Metallic Taste as a Side Effect of Topical Fluorouracil Use

October 2011 | Volume 10 | Issue 10 | Case Reports | 1201 | Copyright © October 2011

as a potential gastrointestinal side effect of the medication,13 to our knowledge, this is the first report of metallic taste associated with topical use of topical 5-fluorouracil in the literature.
Systemic administration of 5-fluorouracil, however, has been implicated in the development of dysgeusia in 2-7 percent of patients receiving this medication.14,15 Altered taste sensation is a commonly reported problem among cancer patients receiving systemic chemotherapy, with up to 75 percent of chemotherapy patients reporting such changes.16,17 The mechanism behind these disturbances is not well understood but is thought to involve damage to cells responsible for taste. The medication may destroy taste receptor cells within taste buds.18 These cells have a high turnover rate of 10 days and are susceptible to toxicity from chemotherapeutic agents.19 These medications may also affect neuronal cells leading to disruption of afferent taste pathways.18
Initial studies in absorption of radiolabeled, topical 5% 5-fluorouracil showed that ~6 percent of the topical dose is systemically absorbed.20 Other studies showed absorption to be only 2.6 percent, but diseased skin had 15-75 times greater absorption compared to healthy skin.21,22 While our patient only applied 5-fluorouracil to a limited body surface area, systemic absorption of the medication likely accounts for her transient dysgeusia. Other common side effects of systemic 5-fluorouracil include myelosuppresion, mucositis and diarrhea. Life-threatening toxicity due to topical application of 5-fluorouracil for treatment of basal cell carcinoma has been reported.23 In that case, the patient was found to have a deficiency of dihydropyrimidine dehydrogenase (DHD), the initial rate-limiting enzyme in the metabolism of fluorouracil, which led to severe hematological and gastrointestinal toxicity. While the DHD status of our patient is unknown, we do not recommend use of fluorouracil over any larger surface area in this patient in the future due to the potential for more serious side effects.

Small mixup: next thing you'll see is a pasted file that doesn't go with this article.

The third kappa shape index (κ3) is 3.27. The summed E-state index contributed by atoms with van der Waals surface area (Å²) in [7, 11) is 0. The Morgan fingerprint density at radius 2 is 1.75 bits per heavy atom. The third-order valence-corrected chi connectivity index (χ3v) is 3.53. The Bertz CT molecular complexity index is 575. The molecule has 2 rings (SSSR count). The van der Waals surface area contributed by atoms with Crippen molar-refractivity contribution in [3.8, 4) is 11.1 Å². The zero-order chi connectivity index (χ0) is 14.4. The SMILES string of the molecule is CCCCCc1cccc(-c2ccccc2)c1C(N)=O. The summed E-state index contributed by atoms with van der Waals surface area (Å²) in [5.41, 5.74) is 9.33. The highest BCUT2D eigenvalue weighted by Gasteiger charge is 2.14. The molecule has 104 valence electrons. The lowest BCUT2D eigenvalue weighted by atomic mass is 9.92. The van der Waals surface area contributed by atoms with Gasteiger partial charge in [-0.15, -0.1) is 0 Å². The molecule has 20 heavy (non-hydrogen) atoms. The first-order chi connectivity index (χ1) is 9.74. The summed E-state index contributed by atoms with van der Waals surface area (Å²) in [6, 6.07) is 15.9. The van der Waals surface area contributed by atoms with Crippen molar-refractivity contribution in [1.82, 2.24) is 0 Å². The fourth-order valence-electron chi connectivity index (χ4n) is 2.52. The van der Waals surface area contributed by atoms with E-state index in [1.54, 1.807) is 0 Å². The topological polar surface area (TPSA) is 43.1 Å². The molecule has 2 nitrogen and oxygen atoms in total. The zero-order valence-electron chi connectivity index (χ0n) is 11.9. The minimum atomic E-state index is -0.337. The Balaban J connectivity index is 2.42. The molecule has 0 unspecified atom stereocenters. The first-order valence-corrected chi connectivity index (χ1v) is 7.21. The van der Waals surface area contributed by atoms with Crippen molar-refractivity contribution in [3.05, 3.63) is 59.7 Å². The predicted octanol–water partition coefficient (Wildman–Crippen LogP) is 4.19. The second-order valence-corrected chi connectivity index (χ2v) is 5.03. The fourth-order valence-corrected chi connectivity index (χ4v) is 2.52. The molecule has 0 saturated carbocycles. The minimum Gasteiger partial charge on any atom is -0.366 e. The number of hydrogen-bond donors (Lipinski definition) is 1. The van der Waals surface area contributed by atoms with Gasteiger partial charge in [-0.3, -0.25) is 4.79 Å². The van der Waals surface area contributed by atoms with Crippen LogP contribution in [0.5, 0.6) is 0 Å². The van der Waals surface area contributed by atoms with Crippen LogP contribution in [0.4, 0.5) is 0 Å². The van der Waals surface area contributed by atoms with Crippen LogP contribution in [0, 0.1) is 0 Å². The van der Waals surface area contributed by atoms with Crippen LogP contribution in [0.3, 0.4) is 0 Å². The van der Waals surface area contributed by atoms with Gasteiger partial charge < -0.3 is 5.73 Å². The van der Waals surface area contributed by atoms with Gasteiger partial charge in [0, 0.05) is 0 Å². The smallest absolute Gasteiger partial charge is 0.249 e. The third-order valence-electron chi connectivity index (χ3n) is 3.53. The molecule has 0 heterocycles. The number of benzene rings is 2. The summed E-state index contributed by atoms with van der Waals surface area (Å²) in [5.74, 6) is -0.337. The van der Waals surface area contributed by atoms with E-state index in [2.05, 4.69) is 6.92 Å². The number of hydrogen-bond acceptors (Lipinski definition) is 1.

Dysgeusia, which developed during topical fluorouracil treatment for squamous cell carcinoma in situ, was fortunately a self-limited side effect in our patient. Given that this medication is frequently applied over larger body surface areas than in our patient, those prescribing this medication should be aware of rare but potentially serious side effects of this medication due to its systemic absorption.


The authors have no relevant conflicts of interest to disclose.


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